My view of the Baha'i take on homosexuality is that it is a likely genetic diversion from heterosexuality, which is the default sexuality for mankind (or we wouldn't be here) and thus a good thing to promote. There are many such diversions -- I worked at Coalinga State Hospital near Fresno and learned that attraction to children is accepted scientifically now as a distinct sexual preference. Obviously, we won't let that preference fly legally like we did homosexuality, that was always a stupid argument because society wouldn't legalize it (nor marriage to sheep, etc.). Where homosexuality differs from those is that homosexuals are adults and may choose to do what they want with one another sexually. Thus has been the crux of the problem between "religious folks" and gays, turning gays into an "other."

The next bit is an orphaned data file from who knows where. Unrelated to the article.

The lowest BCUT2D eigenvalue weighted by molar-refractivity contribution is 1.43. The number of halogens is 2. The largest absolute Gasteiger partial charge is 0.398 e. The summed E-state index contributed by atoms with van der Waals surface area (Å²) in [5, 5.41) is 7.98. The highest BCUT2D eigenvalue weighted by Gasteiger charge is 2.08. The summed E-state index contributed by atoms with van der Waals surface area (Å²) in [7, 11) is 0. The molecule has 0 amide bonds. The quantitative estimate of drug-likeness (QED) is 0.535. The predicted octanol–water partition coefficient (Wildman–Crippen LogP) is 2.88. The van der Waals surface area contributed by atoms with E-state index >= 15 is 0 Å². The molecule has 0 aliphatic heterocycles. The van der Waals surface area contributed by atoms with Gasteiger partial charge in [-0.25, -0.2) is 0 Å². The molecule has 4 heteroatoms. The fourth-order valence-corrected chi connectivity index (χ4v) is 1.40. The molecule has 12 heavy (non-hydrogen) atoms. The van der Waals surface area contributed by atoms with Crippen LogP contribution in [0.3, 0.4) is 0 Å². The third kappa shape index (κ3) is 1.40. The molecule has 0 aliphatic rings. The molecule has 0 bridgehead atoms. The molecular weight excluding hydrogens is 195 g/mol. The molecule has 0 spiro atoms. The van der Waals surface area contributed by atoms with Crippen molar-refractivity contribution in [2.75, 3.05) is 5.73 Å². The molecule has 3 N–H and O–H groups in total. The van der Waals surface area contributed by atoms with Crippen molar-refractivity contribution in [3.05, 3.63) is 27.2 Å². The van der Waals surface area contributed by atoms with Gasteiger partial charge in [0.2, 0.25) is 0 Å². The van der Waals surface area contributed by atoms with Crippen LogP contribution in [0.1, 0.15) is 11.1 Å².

Marriage was made to simplify inheritance, I've read. This is also why adultery is a bad thing, it complicates the hell out of inheritance. A gay couple, without help from the opposite sex to have kids of some kind, don't have the same need for inheritance in regards to keeping distinct out who fathered whom, and therefore don't have a need for marriage, either. That's my personal view on it, aside from the fact I'm glad that the law changed so that people can get protection for mixed families, bedside privileges for dying loved ones, and all of that. Not everyone is Baha'i, I respect that, and everyone should be able to legally do what they want to and have the family they desire.